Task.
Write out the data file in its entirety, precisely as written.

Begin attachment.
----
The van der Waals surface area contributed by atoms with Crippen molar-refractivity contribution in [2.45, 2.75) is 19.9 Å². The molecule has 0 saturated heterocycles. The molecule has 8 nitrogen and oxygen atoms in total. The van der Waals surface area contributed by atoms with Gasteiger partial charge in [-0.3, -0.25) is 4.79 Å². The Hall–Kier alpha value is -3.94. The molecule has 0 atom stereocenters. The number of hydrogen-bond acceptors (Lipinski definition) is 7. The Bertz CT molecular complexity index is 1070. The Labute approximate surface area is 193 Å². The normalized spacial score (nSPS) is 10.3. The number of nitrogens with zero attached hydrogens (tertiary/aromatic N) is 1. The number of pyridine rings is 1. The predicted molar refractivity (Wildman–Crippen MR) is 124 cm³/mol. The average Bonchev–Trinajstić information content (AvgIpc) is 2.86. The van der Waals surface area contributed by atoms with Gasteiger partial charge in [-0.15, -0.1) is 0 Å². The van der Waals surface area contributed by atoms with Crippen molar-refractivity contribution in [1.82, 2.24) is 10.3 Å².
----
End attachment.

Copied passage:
The van der Waals surface area contributed by atoms with Crippen molar-refractivity contribution in [2.45, 2.75) is 19.9 Å². The molecule has 0 saturated heterocycles. The molecule has 8 nitrogen and oxygen atoms in total. The van der Waals surface area contributed by atoms with Gasteiger partial charge in [-0.3, -0.25) is 4.79 Å². The Hall–Kier alpha value is -3.94. The molecule has 0 atom stereocenters. The number of hydrogen-bond acceptors (Lipinski definition) is 7. The Bertz CT molecular complexity index is 1070. The Labute approximate surface area is 193 Å². The normalized spacial score (nSPS) is 10.3. The number of nitrogens with zero attached hydrogens (tertiary/aromatic N) is 1. The number of pyridine rings is 1. The predicted molar refractivity (Wildman–Crippen MR) is 124 cm³/mol. The average Bonchev–Trinajstić information content (AvgIpc) is 2.86. The van der Waals surface area contributed by atoms with Gasteiger partial charge in [-0.15, -0.1) is 0 Å². The van der Waals surface area contributed by atoms with Crippen molar-refractivity contribution in [1.82, 2.24) is 10.3 Å².